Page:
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Joint MOH-NEA-BCA-LTA Media Release on Good Hygiene and Improved Ventilation to Further Reduce the Risk of COVID-19 Transmission

Tuesday, 25 May 2021

To improve the ventilation and indoor air quality in buildings, the Building and Construction Authority (BCA), National Environment Agency (NEA) and Ministry of Health (MOH) have updated the Guidance Note to building owners and facilities managers.

COVID-19 is mainly transmitted through respiratory droplets from an infected individual to those around them. When the infected individual coughs, sneezes, talks loudly or sings, small particles and aerosols can also be emitted, which could result in transmission of the virus to others in the same room or area. This risk is higher when there is prolonged contact, especially in enclosed environments with limited airflow and poor ventilation. This does not mean that one can easily contract the virus by simply breathing. However, in enclosed environments with limited airflow and poor ventilation, the risk of transmission is greater.

Good hygiene practices include wearing masks, washing hands regularly, using hand sanitisers, ensuring physical distancing, minimising time in crowded enclosed places and avoiding contact with those who are unwell. All these practices remain critical in reducing the risk of contracting COVID-19. Individuals should also refrain from talking or interacting with non-household members when physical distancing is not possible, such as in lifts or on public transport.

In addition to these good hygiene practices, good ventilation will prevent the accumulation of any virus aerosols in the air, and thus further reduce the risk of exposure to the virus. Home ventilation can be improved by opening windows. Where practicable, doors too can also be kept open, especially when there are guests present.

In non-residential indoor spaces, good ventilation and the regular disinfection of high-touch points should supplement existing safe distancing measures, to reduce occupants or visitors’ risk of exposure to COVID-19.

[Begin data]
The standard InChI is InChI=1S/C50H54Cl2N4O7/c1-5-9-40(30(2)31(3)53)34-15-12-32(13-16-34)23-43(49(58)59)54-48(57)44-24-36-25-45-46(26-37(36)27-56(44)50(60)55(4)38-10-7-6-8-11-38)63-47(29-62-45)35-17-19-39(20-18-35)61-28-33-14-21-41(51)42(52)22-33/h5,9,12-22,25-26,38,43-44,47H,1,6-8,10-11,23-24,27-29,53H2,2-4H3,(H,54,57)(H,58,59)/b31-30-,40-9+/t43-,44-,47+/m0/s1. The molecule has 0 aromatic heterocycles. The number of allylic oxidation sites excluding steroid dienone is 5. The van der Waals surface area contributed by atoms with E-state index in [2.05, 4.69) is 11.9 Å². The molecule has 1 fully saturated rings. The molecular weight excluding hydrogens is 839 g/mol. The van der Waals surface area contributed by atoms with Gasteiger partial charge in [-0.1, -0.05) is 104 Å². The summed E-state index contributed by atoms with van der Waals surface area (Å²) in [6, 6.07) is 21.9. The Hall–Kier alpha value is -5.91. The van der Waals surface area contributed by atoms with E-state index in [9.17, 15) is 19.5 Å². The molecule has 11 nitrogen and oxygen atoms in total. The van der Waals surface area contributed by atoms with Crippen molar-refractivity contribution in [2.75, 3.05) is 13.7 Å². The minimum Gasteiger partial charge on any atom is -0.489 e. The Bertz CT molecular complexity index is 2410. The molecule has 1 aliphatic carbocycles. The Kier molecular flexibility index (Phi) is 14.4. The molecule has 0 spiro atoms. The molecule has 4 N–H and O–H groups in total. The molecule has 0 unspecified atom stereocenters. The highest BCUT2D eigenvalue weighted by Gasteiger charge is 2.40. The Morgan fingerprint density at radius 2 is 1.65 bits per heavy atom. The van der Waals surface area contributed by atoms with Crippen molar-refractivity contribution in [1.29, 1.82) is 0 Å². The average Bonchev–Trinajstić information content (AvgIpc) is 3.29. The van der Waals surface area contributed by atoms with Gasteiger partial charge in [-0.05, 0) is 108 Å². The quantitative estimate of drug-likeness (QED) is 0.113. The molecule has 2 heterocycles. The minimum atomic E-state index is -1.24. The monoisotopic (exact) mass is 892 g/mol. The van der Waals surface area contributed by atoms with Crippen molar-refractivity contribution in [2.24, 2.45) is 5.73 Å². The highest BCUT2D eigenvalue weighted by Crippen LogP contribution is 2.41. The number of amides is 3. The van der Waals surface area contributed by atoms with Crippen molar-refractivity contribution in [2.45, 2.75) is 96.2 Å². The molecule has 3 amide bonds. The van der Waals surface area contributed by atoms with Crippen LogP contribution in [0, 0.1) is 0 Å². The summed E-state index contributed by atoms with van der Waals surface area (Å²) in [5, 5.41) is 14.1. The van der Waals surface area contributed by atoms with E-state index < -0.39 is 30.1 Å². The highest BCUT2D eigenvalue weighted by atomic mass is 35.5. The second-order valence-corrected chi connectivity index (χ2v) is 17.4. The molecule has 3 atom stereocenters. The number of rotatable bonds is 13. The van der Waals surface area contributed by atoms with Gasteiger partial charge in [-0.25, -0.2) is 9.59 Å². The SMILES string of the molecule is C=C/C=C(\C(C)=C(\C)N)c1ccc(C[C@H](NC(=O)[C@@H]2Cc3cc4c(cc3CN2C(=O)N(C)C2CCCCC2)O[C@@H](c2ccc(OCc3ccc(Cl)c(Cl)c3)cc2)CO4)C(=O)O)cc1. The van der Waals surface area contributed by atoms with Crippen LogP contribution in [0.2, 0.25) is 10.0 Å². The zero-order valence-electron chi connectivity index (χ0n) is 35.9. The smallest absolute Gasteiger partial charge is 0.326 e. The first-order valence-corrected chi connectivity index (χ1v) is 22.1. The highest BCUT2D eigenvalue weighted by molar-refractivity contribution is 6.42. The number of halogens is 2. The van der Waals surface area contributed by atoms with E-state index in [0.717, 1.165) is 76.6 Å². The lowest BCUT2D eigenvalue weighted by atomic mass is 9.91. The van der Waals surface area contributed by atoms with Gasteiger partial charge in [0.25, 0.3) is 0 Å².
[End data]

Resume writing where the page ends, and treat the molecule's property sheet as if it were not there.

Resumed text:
Public transport, such as trains and buses, are well-ventilated through mechanical and/or natural fresh air intake[1].The ventilation systems, combined with stepped-up cleaning and disinfection regimes – as well as commuters’ observing the strict discipline of wearing good efficiency masks and not talking – will minimise commuters’ exposure to the virus.

The Building and Construction Authority (BCA), the National Environment Agency (NEA) and the Ministry of Health (MOH) have updated the technical Guidance Note to building owners and facilities managers on improving ventilation and indoor air quality in buildings, taking into account the latest COVID-19 situation. The Guidance Note, first published in May 2020, provides guidance to building owners and facilities managers to implement good ventilation in indoor spaces. The Guidance Note applies to non-residential premises where air-conditioning is used, as well as to naturally ventilated premises, with the exception of specialised premises[2] such as factory production areas, hospitals, polyclinics, and laboratories where setting-specific rules apply.

The Guidance Note provides detailed technical recommendations for premises according to the type of ventilation system used. These are based on the principle of maximising fresh air intake, and the appropriate cleaning of recirculated air. All building managers and facilities’ managers are strongly encouraged to follow the recommendations and to maintain a healthy indoor environment to minimise the risk of COVID-19 transmission. The guidance note is available on the BCA, NEA and MOH websites.


[1] An A*STAR study conducted in 2020 on droplet dispersal has concluded that the air change in our buses and trains are sufficiently high. 

[2] Specialised premises refer to those with ACMV systems3 that fall outside the scope of SS553: Code of Practice for Air Conditioning and Mechanical Ventilation in Buildings. Advice from subject matter experts and specialists should be sought for specialised premises that may require additional considerations.

3ACMV systems include air handling units and fan coil units, such as cassette or wall-mounted types.


Download:
- PDF version of Media Release

- Guidance Note
- Infographic

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